Regardless of which of the three of those kinds of people you encounter online, and regardless of the forum where you find their accusations, there is a choice being presented to everyone who encounters an accusation in one of those places. And the choice is, will I believe it or not? The accusation is out there because the person making the accusation wants you to hear it, wants you to believe it, and wants you to take action because of it. And we got a lot of people out there who take action based on things they heard, and they decided they believed it, and bad things happen. We also have had good exposure with all sorts of good actions from people believing true claims, and there have been good and meaningful claims. But the question is, as I’m sitting there, looking at the tweet or reading the blog, what am I supposed to do with this? How do I process it? Well, I want to give you several suggestions in the form of four questions that can help you process that allegation that you read, blog, tweet, wherever it is. Four questions you should ask to help you decide whether you should believe what you’re reading.

1. Do I Know Both Sides of the Story?

Here’s the first question. Do I know both sides of the story? Do I know both sides of the story? It is biblical to know both sides of the story. In Proverbs 18:17, the Bible says, “The one who states his case first seems right, until the other comes and examines him.” That’s a biblical way of saying that there are two sides to every story. And the loudest side of the story is not necessarily the true side of the story. The story you heard, or the story you heard first, biblically, is not necessarily the true side. There is an obligation that you have if you’re going to make a judgment about an accusation that you’ve heard that this is the case where they read it online, or whether you heard it from your friend in the hallway or a text message or whatever, you have a moral obligation to understand both sides before you make a judgment and take action. Proverbs 18:13 says, “If one gives an answer before he hears, it is folly and shame.” You are a shameful fool if you believe one side of the story. If you hear somebody say some kind of accusatory thing, and you get online and say your own thing, or you believe it and take all these rash actions, the Bible says if you do that without knowing the other side of the story, you’re a fool. And that’s shameful behavior. And so, before you believe in online accusations, just ask, do I know the other side of this? Have I heard from all sides of this? Or am I being a fool and only listening to one side?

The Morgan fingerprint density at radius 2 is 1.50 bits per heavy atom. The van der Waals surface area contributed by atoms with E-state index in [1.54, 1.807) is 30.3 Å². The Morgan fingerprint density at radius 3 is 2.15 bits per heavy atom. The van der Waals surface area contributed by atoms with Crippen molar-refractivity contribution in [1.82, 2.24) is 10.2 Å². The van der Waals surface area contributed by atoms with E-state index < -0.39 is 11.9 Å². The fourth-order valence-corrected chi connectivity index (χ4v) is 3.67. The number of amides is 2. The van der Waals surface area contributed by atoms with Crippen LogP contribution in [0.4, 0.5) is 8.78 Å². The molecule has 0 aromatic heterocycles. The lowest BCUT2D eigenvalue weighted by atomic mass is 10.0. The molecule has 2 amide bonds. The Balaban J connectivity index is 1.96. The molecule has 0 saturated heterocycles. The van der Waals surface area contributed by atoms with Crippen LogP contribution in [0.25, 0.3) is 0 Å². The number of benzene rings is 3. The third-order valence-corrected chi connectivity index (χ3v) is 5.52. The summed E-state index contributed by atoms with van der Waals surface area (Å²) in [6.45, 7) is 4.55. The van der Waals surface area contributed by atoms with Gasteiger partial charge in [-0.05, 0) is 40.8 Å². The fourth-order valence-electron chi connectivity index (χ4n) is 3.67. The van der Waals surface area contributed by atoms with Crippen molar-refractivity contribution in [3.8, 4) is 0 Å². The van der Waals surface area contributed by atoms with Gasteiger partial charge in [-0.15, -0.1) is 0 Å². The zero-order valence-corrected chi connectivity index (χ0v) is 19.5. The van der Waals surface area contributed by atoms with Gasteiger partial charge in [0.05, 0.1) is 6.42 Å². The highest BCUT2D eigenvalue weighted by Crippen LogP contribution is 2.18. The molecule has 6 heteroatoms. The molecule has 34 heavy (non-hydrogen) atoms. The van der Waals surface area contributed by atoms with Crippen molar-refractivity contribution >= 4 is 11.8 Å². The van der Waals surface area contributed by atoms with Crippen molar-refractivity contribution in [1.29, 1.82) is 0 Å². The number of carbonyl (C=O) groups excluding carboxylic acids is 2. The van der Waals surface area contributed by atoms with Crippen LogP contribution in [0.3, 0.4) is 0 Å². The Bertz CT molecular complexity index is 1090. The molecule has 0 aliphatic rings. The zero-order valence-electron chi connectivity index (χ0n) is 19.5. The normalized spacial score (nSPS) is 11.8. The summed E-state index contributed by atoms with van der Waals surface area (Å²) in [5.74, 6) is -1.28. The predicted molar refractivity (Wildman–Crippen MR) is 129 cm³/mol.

2. Is It Important for Me to Have an Opinion on This?

Here’s a second question. That’s really important. Is it important for me to have an opinion on this? Is it important for me to make a judgment on this issue? Do I need to take a stand on this? This is a question that we need to ask because the Bible encourages us to ask it, but the internet doesn’t encourage us to ask this question. 1 Thessalonians 4:11 says, “We are to aspire to live quietly and to mind your own affairs.” The Bible says, Christian, you need to manage your own business. Not everything out there is your business. The Internet demands you’re supposed to have a hot take on everything. You’re supposed to have an immediate understanding and appreciation of every issue. The Apostle Paul thinks you should live quietly and mind your business. Do you need to have a judgment about this? Honestly, on most things, you probably don’t. If you’re reading some online gossip rag about a pastor in another part of the country. You don’t need to quit what you’re doing that evening, avoid spending time with your kids or show up late for work or quit doing your work and take an extra long lunch break to do a deep dive on what the internet says about this person. They’re just plenty of things that aren’t your business, and they don’t need to have an opinion about. So is this in my radius of responsibility? Is it important for me to understand this? That’s a question we need to answer before we get into this and believe online accusations.

3. Has There Been Enough Time For Me to Process What I’m Hearing?